Before building a console like the PlayStation 5, manufacturers like Sony do a lot of research. And one thing it realised while designing the console is that, contrary to common opinion, single player games are thriving in its ecosystem. In fact, the manufacturer realised that more people are playing PlayStation 4 games offline than online – a surprising statistic when you consider the most popular titles are all multiplayer focused.
According to a Vice report, referencing an internal presentation that the platform holder shared with game developers last year, it then looked to learn the problems that people have playing single player campaigns. And they were many: some felt that the titles didn’t communicate how long tasks would take, while others fell off releases and forgot what they were doing in them, subsequently never coming back.
It’s a problem that the manufacturer sought to solve, and its solution was Activity Cards. For those of you who don’t know, these decks effectively allow you to jump into specific sections of a game. In Marvel’s Spider-Man: Miles Morales, it means you can pick a quest and start it in under five seconds; you don’t need to travel to the specific location, and you can launch directly into the side-quest from the console’s main menu.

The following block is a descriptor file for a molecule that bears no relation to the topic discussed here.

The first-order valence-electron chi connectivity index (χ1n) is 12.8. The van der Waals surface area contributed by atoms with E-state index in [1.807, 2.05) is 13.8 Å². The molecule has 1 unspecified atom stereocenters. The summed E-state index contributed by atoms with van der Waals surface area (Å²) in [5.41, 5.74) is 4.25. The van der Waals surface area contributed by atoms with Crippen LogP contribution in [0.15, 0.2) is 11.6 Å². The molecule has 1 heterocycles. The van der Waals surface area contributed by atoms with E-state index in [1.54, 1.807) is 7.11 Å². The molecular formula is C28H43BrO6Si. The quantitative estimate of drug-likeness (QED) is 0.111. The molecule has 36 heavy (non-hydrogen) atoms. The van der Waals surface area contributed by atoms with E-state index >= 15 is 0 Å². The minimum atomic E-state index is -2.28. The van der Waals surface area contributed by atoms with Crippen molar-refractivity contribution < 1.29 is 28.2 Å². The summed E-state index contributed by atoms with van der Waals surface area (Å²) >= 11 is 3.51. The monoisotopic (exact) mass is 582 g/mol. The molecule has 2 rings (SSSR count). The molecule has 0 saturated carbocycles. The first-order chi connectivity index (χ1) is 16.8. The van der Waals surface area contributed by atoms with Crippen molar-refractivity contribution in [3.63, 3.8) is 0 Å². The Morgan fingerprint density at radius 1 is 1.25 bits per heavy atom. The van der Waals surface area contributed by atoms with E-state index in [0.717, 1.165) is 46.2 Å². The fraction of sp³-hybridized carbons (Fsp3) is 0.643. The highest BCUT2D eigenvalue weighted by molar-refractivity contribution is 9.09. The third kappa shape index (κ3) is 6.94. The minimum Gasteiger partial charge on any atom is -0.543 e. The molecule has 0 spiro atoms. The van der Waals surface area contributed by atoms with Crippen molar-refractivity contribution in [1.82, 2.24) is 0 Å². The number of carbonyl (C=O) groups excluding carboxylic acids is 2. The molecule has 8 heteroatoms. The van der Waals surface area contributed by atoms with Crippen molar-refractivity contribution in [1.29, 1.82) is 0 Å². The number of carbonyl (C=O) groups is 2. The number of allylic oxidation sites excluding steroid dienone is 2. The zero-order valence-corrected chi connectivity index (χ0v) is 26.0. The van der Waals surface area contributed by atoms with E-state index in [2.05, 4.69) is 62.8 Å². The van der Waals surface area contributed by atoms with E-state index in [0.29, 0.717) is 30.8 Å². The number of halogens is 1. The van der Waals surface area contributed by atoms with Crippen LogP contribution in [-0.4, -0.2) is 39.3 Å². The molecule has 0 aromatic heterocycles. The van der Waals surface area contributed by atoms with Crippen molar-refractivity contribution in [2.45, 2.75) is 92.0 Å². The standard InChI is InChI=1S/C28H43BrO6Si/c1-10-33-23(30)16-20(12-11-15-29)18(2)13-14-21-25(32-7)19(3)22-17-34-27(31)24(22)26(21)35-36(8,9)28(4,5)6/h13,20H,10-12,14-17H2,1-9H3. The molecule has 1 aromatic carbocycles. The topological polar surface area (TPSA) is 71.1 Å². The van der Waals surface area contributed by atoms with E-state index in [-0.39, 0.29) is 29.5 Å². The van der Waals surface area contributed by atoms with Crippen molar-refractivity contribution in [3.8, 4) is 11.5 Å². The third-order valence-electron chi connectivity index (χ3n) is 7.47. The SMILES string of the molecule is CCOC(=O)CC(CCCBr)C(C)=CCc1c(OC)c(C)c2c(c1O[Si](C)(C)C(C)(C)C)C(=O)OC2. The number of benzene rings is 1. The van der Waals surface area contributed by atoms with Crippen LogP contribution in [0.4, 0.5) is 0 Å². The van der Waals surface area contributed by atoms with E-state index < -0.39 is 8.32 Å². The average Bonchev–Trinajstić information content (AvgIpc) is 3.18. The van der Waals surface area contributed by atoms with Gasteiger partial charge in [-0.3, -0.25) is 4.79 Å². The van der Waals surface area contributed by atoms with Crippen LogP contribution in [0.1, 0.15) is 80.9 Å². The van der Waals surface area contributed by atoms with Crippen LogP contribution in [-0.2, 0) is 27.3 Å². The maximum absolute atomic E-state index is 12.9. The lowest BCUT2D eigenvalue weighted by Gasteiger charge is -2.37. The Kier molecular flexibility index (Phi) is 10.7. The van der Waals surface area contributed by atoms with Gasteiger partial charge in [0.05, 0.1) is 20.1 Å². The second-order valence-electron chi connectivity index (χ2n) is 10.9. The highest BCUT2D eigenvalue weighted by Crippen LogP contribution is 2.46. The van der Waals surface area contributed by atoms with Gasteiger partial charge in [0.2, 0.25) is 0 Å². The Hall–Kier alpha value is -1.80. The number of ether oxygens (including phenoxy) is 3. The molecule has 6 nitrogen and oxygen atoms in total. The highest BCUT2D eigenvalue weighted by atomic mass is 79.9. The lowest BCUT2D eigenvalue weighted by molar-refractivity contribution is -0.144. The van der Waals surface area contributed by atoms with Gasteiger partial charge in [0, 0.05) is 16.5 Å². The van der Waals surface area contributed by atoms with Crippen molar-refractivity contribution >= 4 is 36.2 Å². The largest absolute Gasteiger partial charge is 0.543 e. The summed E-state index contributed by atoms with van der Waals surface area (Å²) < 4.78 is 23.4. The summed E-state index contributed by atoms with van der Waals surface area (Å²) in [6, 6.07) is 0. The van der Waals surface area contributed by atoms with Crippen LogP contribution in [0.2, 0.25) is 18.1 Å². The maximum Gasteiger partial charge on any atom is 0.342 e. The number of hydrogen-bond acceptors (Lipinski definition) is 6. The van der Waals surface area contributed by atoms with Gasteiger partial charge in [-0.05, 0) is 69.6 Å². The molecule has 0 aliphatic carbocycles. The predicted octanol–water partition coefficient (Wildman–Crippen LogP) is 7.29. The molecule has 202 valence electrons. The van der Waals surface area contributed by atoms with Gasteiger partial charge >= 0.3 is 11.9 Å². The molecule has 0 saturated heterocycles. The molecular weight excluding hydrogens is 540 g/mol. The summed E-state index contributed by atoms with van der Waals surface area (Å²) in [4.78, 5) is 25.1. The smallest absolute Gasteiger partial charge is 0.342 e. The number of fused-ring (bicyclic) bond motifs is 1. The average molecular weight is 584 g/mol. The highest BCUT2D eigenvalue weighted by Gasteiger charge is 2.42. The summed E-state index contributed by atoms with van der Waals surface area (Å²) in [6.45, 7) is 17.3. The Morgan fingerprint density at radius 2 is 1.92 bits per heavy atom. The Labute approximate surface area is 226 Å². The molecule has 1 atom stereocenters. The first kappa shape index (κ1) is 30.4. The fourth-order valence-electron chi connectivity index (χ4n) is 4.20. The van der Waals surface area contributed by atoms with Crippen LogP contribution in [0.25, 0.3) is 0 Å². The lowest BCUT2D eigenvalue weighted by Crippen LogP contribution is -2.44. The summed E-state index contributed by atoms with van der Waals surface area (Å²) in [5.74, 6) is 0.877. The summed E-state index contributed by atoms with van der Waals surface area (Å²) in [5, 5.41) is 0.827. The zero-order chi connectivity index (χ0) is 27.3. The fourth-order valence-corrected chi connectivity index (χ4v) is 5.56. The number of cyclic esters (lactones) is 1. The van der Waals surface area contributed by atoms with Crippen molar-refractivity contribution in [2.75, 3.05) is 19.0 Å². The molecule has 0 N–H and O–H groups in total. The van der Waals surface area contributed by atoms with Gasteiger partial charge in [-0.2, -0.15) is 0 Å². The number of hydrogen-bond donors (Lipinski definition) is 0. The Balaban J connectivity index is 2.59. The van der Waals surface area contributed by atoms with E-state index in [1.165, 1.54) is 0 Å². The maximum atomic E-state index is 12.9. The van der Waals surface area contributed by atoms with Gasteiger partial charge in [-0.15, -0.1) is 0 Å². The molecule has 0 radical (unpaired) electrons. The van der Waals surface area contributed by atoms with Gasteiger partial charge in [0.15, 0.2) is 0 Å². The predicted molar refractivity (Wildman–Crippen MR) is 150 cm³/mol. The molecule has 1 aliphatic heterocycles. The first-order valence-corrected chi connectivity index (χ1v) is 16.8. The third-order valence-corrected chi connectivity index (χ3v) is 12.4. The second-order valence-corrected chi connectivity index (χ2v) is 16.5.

Interestingly, all of these activities come with an estimated time. So, the console will tell you if the quest will take five minutes, 10 minutes, or more. It’s all part of the organisation’s attempt to provide more feedback about the game you’re playing, and get you to the good stuff quicker. “In an ideal world, every player has the time to spend hours per day, every day, playing games,” the company’s presentation explained. “In reality, most people have jobs. Or kids. Or school. Or all of the above.”
And it’s true! If you’re reading this site, then gaming is probably your primary hobby, but even people like us – who specifically make time to play – will have found ourselves falling off certain titles, forgetting what we’re doing, or just outright questioning whether we have enough free time to play a specific game. The idea with the PS5, and we’re sure it’s an evolving concept, is to help you to find things to do – and get you to them quicker than before.